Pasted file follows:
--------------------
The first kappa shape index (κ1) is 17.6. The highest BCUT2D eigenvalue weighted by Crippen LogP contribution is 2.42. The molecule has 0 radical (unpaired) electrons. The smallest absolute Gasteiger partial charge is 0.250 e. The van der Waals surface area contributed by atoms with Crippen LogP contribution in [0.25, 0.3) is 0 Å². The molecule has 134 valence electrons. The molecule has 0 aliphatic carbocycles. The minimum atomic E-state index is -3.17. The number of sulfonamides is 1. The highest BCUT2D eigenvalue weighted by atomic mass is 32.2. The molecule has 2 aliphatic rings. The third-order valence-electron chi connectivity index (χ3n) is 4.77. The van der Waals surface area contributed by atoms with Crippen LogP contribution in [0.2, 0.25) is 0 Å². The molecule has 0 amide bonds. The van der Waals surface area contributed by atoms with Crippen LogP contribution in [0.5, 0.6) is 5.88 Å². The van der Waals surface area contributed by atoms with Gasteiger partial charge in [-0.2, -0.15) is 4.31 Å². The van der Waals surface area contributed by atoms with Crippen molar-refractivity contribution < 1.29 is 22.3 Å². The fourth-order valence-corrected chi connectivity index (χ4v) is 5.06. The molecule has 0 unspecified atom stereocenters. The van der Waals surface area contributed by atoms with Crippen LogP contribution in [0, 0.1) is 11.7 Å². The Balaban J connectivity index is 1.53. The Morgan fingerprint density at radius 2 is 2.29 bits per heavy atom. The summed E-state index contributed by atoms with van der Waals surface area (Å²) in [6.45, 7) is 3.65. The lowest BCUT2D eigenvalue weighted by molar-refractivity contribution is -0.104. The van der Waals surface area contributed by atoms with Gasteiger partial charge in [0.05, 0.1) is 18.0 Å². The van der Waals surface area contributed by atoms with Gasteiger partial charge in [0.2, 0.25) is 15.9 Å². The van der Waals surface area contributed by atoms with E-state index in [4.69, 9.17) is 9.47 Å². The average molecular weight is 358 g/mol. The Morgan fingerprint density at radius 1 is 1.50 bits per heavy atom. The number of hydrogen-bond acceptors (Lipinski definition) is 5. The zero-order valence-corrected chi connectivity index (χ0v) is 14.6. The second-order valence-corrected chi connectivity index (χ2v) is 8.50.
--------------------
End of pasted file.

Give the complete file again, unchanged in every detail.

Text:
The first kappa shape index (κ1) is 17.6. The highest BCUT2D eigenvalue weighted by Crippen LogP contribution is 2.42. The molecule has 0 radical (unpaired) electrons. The smallest absolute Gasteiger partial charge is 0.250 e. The van der Waals surface area contributed by atoms with Crippen LogP contribution in [0.25, 0.3) is 0 Å². The molecule has 134 valence electrons. The molecule has 0 aliphatic carbocycles. The minimum atomic E-state index is -3.17. The number of sulfonamides is 1. The highest BCUT2D eigenvalue weighted by atomic mass is 32.2. The molecule has 2 aliphatic rings. The third-order valence-electron chi connectivity index (χ3n) is 4.77. The van der Waals surface area contributed by atoms with Crippen LogP contribution in [0.2, 0.25) is 0 Å². The molecule has 0 amide bonds. The van der Waals surface area contributed by atoms with Crippen LogP contribution in [0.5, 0.6) is 5.88 Å². The van der Waals surface area contributed by atoms with Gasteiger partial charge in [-0.2, -0.15) is 4.31 Å². The van der Waals surface area contributed by atoms with Crippen molar-refractivity contribution < 1.29 is 22.3 Å². The fourth-order valence-corrected chi connectivity index (χ4v) is 5.06. The molecule has 0 unspecified atom stereocenters. The van der Waals surface area contributed by atoms with Crippen LogP contribution in [0, 0.1) is 11.7 Å². The Balaban J connectivity index is 1.53. The Morgan fingerprint density at radius 2 is 2.29 bits per heavy atom. The summed E-state index contributed by atoms with van der Waals surface area (Å²) in [6.45, 7) is 3.65. The lowest BCUT2D eigenvalue weighted by molar-refractivity contribution is -0.104. The van der Waals surface area contributed by atoms with Gasteiger partial charge in [0.05, 0.1) is 18.0 Å². The van der Waals surface area contributed by atoms with Gasteiger partial charge in [0.2, 0.25) is 15.9 Å². The van der Waals surface area contributed by atoms with E-state index in [4.69, 9.17) is 9.47 Å². The average molecular weight is 358 g/mol. The Morgan fingerprint density at radius 1 is 1.50 bits per heavy atom. The number of hydrogen-bond acceptors (Lipinski definition) is 5. The zero-order valence-corrected chi connectivity index (χ0v) is 14.6. The second-order valence-corrected chi connectivity index (χ2v) is 8.50.